Richard Nixon: A crooked legacy
Yesterday was the 100th anniversary of the birth of Richard Nixon. I did not celebrate.
However, I will celebrate on August 9, the day he resigned as president of the United States. It will be 39 years since one of the happiest days of my life. Every year I remember the date and where I was when he made his nationally (and internationally) televised resignation speech. It was August 8 in the US, but the morning of August 9 in Sydney.
I was working at The Australian newspaper and was happily subbing the Watergate copy from the Washington Post thrown to me every morning by the foreign editor, Sinclair Robieson, who told me to sub it, and let him know what it was worth. It was usually worth a foreign page lead at least. Out of the blue, I was called into the editorial conference by the editor-in-chief Jim Hall, who said he wanted me to watch something on television. There on the screen was the man I loved to hate: Richard Nixon, stepping down as president. I got as close to the TV set as I could, and when he said: “To those who have not felt able to give me your support …” I yelled out: “Yes,” much to the delight of the editors.
Needless to say, I celebrated – after finishing subbing all the Nixon copy that came into the office that day, of course – and wound up watching a frozen chicken I had won in a raffle the day before at the Invicta Hotel (a famous newspaper pub no longer with us) rolling down George Street. I thought it was still under my left arm. I was only hoping a down and out Sydney resident, who didn’t like Richard Nixon, was lucky enough to find it.
Okay, you ask, what brought on this Nixon rant? It was an article in the Inquirer section of The Weekend Australian last Saturday, Nixon: new respect for ‘the man of many masks,’ by Tom Switzer and Nicole Hemmer of the US Studies Centre at the University of Sydney. Before I continue, I have to say I am a fan of both the paper and the centre. Tom Switzer is the editor of The Spectator Australia, and like Nicole Hemmer, a research associate of the centre. Dr Hemmer received her PhD in history from Columbia University, and, at the centre, she’s revising and expanding her dissertation: Messengers of the Right: Media and the Modern Conservative Movement.
The premise of their piece is that Richard Nixon is gaining new respect, despite Watergate, using the words of President Clinton to justify their assertion: “At Nixon’s funeral in 1994, Bill Clinton advised ‘the day of judging president Nixon on anything less than his entire life and career (should) come to a close’. He was right. Beyond Watergate, Nixon’s life provides a bounty of lessons for Americans, especially for today’s troubled Republican Party.” (http://bit.ly/UBzNCQ)
The real story of Watergate, wrote the man who inspired this blog, Hunter S. Thompson, “reads like a textbook on human treachery. They were all scum, but only Nixon walked free and lived to clear his name. Or at least that’s what Bill Clinton says — and he is, after all, the President of the United States.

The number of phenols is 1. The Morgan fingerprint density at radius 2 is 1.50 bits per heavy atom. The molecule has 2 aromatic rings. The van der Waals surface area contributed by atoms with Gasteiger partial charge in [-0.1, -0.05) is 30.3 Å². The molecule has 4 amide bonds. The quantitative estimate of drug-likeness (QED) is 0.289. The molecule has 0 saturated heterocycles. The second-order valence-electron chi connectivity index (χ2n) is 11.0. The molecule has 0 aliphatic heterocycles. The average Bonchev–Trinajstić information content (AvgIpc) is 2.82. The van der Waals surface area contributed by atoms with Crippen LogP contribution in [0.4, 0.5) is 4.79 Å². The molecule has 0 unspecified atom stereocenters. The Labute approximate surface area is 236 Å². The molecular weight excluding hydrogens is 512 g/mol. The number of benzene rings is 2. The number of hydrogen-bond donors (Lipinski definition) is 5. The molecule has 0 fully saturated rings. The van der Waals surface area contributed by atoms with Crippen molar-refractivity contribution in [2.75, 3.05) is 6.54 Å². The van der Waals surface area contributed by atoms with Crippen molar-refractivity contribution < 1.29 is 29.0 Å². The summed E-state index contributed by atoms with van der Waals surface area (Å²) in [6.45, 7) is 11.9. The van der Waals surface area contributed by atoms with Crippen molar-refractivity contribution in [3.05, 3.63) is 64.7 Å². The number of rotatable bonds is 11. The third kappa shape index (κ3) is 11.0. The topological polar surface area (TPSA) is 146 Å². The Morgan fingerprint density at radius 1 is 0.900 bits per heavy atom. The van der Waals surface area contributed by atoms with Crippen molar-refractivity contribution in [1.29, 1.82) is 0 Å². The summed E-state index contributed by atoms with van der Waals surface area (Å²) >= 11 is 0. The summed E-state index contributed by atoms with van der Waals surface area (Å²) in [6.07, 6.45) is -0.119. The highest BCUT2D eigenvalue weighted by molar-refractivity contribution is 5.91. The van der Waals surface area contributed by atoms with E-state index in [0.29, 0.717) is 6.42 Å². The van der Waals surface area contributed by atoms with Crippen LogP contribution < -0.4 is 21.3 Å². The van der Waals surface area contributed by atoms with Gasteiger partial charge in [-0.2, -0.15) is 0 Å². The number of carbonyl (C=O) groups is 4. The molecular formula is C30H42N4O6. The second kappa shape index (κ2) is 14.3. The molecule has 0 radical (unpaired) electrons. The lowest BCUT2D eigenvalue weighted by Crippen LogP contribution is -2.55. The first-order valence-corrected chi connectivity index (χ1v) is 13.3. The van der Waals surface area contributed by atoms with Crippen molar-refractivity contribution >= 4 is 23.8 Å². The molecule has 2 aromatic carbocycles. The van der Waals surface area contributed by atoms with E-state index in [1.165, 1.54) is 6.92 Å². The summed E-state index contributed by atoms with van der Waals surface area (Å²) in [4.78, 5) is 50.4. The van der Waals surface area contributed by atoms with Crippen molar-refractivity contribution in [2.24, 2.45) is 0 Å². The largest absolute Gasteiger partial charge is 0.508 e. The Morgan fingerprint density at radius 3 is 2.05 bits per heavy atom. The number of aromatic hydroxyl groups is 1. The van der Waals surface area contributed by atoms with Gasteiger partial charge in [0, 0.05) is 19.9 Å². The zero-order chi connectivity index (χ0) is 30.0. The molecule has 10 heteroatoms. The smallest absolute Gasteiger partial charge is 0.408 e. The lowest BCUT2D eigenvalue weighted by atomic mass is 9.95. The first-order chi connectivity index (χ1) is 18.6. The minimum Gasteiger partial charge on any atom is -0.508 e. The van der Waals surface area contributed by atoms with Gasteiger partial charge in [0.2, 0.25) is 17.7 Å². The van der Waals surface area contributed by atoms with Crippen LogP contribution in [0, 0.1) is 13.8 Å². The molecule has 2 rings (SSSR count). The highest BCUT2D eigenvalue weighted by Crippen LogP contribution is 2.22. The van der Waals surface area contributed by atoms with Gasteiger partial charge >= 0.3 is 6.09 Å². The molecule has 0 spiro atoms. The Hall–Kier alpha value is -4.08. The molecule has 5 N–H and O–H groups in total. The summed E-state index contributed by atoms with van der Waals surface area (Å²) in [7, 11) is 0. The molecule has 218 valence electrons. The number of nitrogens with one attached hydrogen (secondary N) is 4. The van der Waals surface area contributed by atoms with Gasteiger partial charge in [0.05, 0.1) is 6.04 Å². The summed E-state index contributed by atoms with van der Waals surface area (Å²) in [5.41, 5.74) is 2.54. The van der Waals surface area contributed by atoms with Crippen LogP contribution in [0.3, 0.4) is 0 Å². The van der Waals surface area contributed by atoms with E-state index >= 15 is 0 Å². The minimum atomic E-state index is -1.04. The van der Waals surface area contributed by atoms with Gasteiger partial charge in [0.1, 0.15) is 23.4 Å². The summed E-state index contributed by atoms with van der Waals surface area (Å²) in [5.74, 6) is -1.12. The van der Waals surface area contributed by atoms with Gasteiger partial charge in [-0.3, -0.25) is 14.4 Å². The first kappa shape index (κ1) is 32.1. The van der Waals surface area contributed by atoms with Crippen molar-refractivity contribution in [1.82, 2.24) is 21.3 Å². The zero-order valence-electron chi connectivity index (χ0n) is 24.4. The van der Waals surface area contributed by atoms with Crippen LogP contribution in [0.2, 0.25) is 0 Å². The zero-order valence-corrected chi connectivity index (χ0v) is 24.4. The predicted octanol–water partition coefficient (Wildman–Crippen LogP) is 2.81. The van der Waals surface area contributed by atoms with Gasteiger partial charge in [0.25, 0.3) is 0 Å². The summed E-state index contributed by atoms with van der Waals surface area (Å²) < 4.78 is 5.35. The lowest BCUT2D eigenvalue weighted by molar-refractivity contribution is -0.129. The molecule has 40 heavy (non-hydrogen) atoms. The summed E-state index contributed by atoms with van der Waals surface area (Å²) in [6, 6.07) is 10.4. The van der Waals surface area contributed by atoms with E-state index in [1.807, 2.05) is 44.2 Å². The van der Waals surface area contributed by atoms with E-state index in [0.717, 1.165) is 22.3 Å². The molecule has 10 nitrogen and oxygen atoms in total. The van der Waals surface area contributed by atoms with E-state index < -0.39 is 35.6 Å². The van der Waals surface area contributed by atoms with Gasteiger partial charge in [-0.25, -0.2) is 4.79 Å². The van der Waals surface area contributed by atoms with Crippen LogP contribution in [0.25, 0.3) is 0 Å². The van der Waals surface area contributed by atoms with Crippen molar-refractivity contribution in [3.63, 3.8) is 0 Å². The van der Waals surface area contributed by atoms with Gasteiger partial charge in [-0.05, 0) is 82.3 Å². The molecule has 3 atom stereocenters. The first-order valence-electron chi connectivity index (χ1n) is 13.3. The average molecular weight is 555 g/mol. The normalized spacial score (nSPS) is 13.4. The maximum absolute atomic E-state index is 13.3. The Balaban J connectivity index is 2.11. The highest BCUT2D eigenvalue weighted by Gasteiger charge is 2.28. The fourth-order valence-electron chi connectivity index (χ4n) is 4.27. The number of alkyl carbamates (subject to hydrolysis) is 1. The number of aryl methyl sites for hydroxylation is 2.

“Nixon liked to remind people of that. He believed it, and that was why he went down. He was not only a crook but a fool. Two years after he quit, he told a TV journalist that ‘if the president does it, it can’t be illegal’.” (http://bit.ly/WBjxkS )
The legacy of Richard Nixon should be Watergate because it proved what all of us suspected for decades: he was a crook. To say it shouldn’t is almost like saying we should remember Adolf Hitler because he was a great communicator, or Benito Mussolini because he ran a good public transport system (we could use him in Sydney!).
Yes, as the authors say, he opened the world to China, but so did Gough Whitlam; he helped warm the Cold War, but Ronald Reagan did better; and he even launched the first significant federal affirmative action program, the Philadelphia Plan. But it was Lyndon Johnson who got the Civil Rights Bill passed, and Bill Clinton who supported affirmative action, but was against quotas and reverse discrimination.
To suggest the right wing of the Republican Party, ie, the Tea Party, should take advice from Richard Nixon is a bit rich. What advice they should be taking is to learn the art of negotiation; how to compromise. Richard Nixon promised “peace with honour” in his speech on the Paris Peace Accord to end the Vietnam War in 1973, but had bombed Cambodia and scorned anti-war protesters during his five and half years in office. You call that compromise?
Richard Nixon spawned a generation of disillusioned Americans, turning them off politics, and sending many abroad to escape the war and Watergate. That is also his legacy.
Hunter S. Thompson, the gonzo journalist and author of Fear and Loathing on the Campaign Trail, had many encounters with Richard Nixon. And he hated him as much as I do. This was part of his Nixon obituary, as was the quote above, first published in Rolling Stone in June 1994, and reprinted in The Atlantic in July. Over to you, Hunter: “If the right people had been in charge of Nixon’s funeral, his casket would have been launched into one of those open-sewage canals that empty into the ocean just south of Los Angeles. He was a swine of a man and a jabbering dupe of a president. Nixon was so crooked that he needed servants to help him screw his pants on every morning. Even his funeral was illegal. He was queer in the deepest way. His body should have been burned in a trash bin.”
I had a copy of that quote on the wall in my office at Channel Nine. I recommend you read the entire article, titled: “He was a Crook.” http://bit.ly/WBjxkS